inside cafébabel

Borderline: An editorial project exploring Poland's borders

Article published on Jan. 23, 2018
Article published on Jan. 23, 2018

What’s going on in Poland? Many young Europeans are asking themselves this question. When we think of Poland, we often think of controversial reforms and right-wing politics. With our new editorial project ‘Borderline’, Cafébabel will take a new look at the country and its borders. It’s time to change this one-sided view of Poland, which will be celebrating 100 years of independence this year. 

Poland has made many headlines over the past years, and most of them weren’t positive. Whether it’s about banning abortion, controversial judicial reforms, new media laws or a restrictive refugee policies, it’s clear that ever since Poland has been led by a right-wing, conservative government, the country is being eyed suspiciously by its European neighbours. Does Poland still want to be part of the European community?

Many young Europeans find this shift to the right, with all of the stereotypes that come with it (Catholic church, alcohol, backwardness), a little Borderline.

Cafébabel’s new editorial project wants to break with this (recent) one-sided view of Poland. 100 years after Poland restored its independence, young Europeans will be heading to the country to report on Polish youth – their visions of the future and their relationship to their country’s history – through multimedia features. These feature reports will be cross-border; journalists will be focusing on border cities and their relationship to neighbouring regions. This will allow for a multi-faceted and authentic representation of Poland, and its role in Europe. The project will focus on the country’s youth - their everyday lives, their commitment, their initiatives and hopes, but also their worries and fears.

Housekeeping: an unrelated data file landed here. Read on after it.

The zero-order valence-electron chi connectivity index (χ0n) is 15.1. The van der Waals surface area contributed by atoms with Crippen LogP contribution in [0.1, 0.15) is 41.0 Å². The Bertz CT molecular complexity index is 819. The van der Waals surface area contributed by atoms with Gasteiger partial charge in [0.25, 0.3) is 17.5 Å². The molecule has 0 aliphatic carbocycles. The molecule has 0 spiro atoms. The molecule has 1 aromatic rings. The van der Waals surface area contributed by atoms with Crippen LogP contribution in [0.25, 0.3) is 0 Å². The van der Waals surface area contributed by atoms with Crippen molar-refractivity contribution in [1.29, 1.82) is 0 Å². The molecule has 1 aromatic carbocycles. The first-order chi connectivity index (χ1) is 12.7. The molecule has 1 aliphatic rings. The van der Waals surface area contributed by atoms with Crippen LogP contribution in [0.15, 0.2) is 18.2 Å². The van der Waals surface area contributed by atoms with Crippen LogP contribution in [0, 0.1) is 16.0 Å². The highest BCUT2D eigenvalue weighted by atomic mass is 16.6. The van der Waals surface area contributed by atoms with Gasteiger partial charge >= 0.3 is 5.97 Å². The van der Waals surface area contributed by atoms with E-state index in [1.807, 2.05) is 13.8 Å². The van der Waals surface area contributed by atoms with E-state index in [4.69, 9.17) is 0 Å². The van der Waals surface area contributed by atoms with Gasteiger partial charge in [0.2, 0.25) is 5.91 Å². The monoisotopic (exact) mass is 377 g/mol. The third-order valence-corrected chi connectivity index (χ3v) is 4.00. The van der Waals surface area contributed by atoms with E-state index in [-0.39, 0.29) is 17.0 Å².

This spring, journalists will visit eight border cities around Poland. Four of these cities are on the German-Polish border, along the Oder-Neisse line: Słubice, Gubin (Guben), Zgorcelec (Görlitz) and Szczecin (Szczecin). The remaining four – Gdańsk, Białystok, Lublin and Katowice ­– are windows to Russia, Belarus, Ukraine and the Czech Republic/Slovakia. Two journalists from two different nationalities will be paired up and stationed in one of these border cities, providing a multi-layered view of Poland and Europe. At the end of the day, stories and discussions often go beyond the boundaries of a single region or country.

The application phase of the project will start shortly. We are looking for journalists and photographers from Poland and other European countries that would like to take a fresh look at Poland, and to see just how ‘borderline’ this country actually is. 

--

Borderline is a project led by Babel International and Babel Germany, and is funded by the Bundeszentrale für politische Bildung (bpb).